Both medication and psychotherapy are remarkably similar in effectiveness, according to Rodebaugh. But there are important differences. Studies suggest that medication works faster and may be more effective in the short term. Psychotherapy has longer-lasting benefits and appears to be more effective than medication at preventing relapses.
In practice, many mental health experts use both medication and counseling to treat social phobia.
The toughest challenge, experts say, is getting help to the people who need it most. Only about 15% of people with serious social phobia seek medical help, surveys suggest, making it one of the most under-treated of all psychiatric disorders.
"Most extremely shy people are just too shy to ask for help until their problems become so severe that they feel they have no other choice," Kessler says. The very nature of the disorder prevents many people from getting treatment.
At the other end of the spectrum, some people with garden-variety shyness are being inappropriately diagnosed and treated for social phobia, some experts acknowledge.
Part of the problem lies in the definition of social phobia. Ever since social phobia was added to the list of anxiety disorders in the 1986 revision of the official classification of mental disorders, the Diagnostic and Statistical Manual of Mental Disorders (DSM-III), critics have complained that there is no objective way to distinguish between normal shyness and social phobia.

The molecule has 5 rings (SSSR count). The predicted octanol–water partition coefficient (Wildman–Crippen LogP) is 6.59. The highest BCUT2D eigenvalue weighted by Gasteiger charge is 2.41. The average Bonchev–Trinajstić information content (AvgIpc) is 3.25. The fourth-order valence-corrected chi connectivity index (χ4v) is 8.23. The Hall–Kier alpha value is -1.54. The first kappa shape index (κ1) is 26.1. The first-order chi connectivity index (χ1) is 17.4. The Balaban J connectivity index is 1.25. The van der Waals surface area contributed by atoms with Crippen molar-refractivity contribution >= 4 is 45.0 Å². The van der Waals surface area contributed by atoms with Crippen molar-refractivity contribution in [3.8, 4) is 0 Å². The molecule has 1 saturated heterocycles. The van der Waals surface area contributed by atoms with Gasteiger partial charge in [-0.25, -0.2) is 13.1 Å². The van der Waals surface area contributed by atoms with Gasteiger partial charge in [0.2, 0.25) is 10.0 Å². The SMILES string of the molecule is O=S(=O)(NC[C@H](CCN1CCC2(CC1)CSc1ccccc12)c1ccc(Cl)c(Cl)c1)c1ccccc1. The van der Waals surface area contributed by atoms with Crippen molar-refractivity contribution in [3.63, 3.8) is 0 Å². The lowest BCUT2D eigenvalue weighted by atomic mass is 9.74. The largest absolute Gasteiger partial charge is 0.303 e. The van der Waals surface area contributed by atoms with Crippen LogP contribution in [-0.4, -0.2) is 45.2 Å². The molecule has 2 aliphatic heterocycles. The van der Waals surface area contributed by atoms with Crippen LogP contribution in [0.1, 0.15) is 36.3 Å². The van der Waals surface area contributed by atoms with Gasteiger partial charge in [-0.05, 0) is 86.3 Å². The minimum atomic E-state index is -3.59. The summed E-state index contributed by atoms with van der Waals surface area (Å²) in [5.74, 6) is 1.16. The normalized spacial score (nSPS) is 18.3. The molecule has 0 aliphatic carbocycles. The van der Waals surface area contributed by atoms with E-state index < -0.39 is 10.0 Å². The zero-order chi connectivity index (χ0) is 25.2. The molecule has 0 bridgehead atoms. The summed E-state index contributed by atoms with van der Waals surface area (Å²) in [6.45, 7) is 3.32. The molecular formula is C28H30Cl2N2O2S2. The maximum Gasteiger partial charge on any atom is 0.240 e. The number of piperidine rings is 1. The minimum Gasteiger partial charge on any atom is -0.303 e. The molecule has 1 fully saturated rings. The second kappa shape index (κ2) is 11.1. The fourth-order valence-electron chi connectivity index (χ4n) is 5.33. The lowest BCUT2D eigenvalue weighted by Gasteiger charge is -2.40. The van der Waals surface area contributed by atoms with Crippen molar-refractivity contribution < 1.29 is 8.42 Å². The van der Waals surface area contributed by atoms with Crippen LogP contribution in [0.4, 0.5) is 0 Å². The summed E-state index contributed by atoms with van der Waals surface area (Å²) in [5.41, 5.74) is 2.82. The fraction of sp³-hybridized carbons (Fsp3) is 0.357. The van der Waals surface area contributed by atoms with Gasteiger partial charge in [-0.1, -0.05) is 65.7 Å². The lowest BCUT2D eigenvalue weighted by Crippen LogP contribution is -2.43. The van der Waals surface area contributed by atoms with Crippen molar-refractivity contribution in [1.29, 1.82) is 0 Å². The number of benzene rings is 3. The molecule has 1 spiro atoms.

"We don't have a laboratory test for social phobia, the way we do for blood pressure or cholesterol or cancer," says Paul Chodoff, a psychiatrist at George Washington University. "Even the term 'disorder' is deliberately vague." As a result, he worries, people whose shyness falls well within the range of a normal personality trait may be told that they have a mental problem that needs to be treated.
Critics say drug companies have helped blur the line between normal shyness and social phobia — a charge echoed by the FDA, which recently objected to a television commercial for the drug Paxil. In the commercial, people are depicted in everyday situations — walking into the cafeteria at work, sitting on a sofa at a party, putting on lipstick in the mirror — wearing nametags that supposedly describe their emotions, including "self-conscious" and "nervous."